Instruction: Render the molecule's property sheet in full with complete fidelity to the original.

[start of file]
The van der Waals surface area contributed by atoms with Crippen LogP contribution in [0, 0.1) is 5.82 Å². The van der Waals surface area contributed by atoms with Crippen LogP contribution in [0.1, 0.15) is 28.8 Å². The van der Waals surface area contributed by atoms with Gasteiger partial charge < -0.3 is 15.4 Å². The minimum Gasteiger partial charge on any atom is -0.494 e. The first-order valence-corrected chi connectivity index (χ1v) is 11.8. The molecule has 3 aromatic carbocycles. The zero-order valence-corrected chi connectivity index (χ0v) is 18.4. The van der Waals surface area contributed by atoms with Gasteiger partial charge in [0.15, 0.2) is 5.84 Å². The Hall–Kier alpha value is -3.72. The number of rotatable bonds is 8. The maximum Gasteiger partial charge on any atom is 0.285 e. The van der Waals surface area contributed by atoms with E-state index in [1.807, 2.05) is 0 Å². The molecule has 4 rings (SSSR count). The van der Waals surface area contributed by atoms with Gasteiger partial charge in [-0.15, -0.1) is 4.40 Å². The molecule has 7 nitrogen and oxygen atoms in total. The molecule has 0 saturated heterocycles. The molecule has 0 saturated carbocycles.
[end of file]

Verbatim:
The van der Waals surface area contributed by atoms with Crippen LogP contribution in [0, 0.1) is 5.82 Å². The van der Waals surface area contributed by atoms with Crippen LogP contribution in [0.1, 0.15) is 28.8 Å². The van der Waals surface area contributed by atoms with Gasteiger partial charge < -0.3 is 15.4 Å². The minimum Gasteiger partial charge on any atom is -0.494 e. The first-order valence-corrected chi connectivity index (χ1v) is 11.8. The molecule has 3 aromatic carbocycles. The zero-order valence-corrected chi connectivity index (χ0v) is 18.4. The van der Waals surface area contributed by atoms with Gasteiger partial charge in [0.15, 0.2) is 5.84 Å². The Hall–Kier alpha value is -3.72. The number of rotatable bonds is 8. The maximum Gasteiger partial charge on any atom is 0.285 e. The van der Waals surface area contributed by atoms with E-state index in [1.807, 2.05) is 0 Å². The molecule has 4 rings (SSSR count). The van der Waals surface area contributed by atoms with Gasteiger partial charge in [-0.15, -0.1) is 4.40 Å². The molecule has 7 nitrogen and oxygen atoms in total. The molecule has 0 saturated heterocycles. The molecule has 0 saturated carbocycles.